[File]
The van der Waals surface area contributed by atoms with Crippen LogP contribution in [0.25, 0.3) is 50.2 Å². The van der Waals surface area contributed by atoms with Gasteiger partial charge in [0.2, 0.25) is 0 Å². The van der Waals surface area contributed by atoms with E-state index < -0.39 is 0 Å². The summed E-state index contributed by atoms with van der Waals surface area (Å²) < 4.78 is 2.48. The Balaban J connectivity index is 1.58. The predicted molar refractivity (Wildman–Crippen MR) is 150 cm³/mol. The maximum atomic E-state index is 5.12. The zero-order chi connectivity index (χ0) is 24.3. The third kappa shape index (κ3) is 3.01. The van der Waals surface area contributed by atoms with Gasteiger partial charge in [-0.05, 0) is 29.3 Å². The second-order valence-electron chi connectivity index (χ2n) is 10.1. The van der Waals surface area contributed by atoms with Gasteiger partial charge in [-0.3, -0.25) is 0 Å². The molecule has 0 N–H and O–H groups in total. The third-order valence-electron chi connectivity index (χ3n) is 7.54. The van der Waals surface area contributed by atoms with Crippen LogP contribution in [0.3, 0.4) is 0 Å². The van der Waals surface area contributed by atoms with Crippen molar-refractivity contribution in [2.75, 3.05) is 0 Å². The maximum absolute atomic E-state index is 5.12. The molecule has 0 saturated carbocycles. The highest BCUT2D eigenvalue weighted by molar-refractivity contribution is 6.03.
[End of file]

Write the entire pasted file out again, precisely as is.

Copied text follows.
The van der Waals surface area contributed by atoms with Crippen LogP contribution in [0.25, 0.3) is 50.2 Å². The van der Waals surface area contributed by atoms with Gasteiger partial charge in [0.2, 0.25) is 0 Å². The van der Waals surface area contributed by atoms with E-state index < -0.39 is 0 Å². The summed E-state index contributed by atoms with van der Waals surface area (Å²) < 4.78 is 2.48. The Balaban J connectivity index is 1.58. The predicted molar refractivity (Wildman–Crippen MR) is 150 cm³/mol. The maximum atomic E-state index is 5.12. The zero-order chi connectivity index (χ0) is 24.3. The third kappa shape index (κ3) is 3.01. The van der Waals surface area contributed by atoms with Gasteiger partial charge in [-0.05, 0) is 29.3 Å². The second-order valence-electron chi connectivity index (χ2n) is 10.1. The van der Waals surface area contributed by atoms with Gasteiger partial charge in [-0.3, -0.25) is 0 Å². The molecule has 0 N–H and O–H groups in total. The third-order valence-electron chi connectivity index (χ3n) is 7.54. The van der Waals surface area contributed by atoms with Crippen LogP contribution in [0.3, 0.4) is 0 Å². The van der Waals surface area contributed by atoms with Crippen molar-refractivity contribution in [2.75, 3.05) is 0 Å². The maximum absolute atomic E-state index is 5.12. The molecule has 0 saturated carbocycles. The highest BCUT2D eigenvalue weighted by molar-refractivity contribution is 6.03.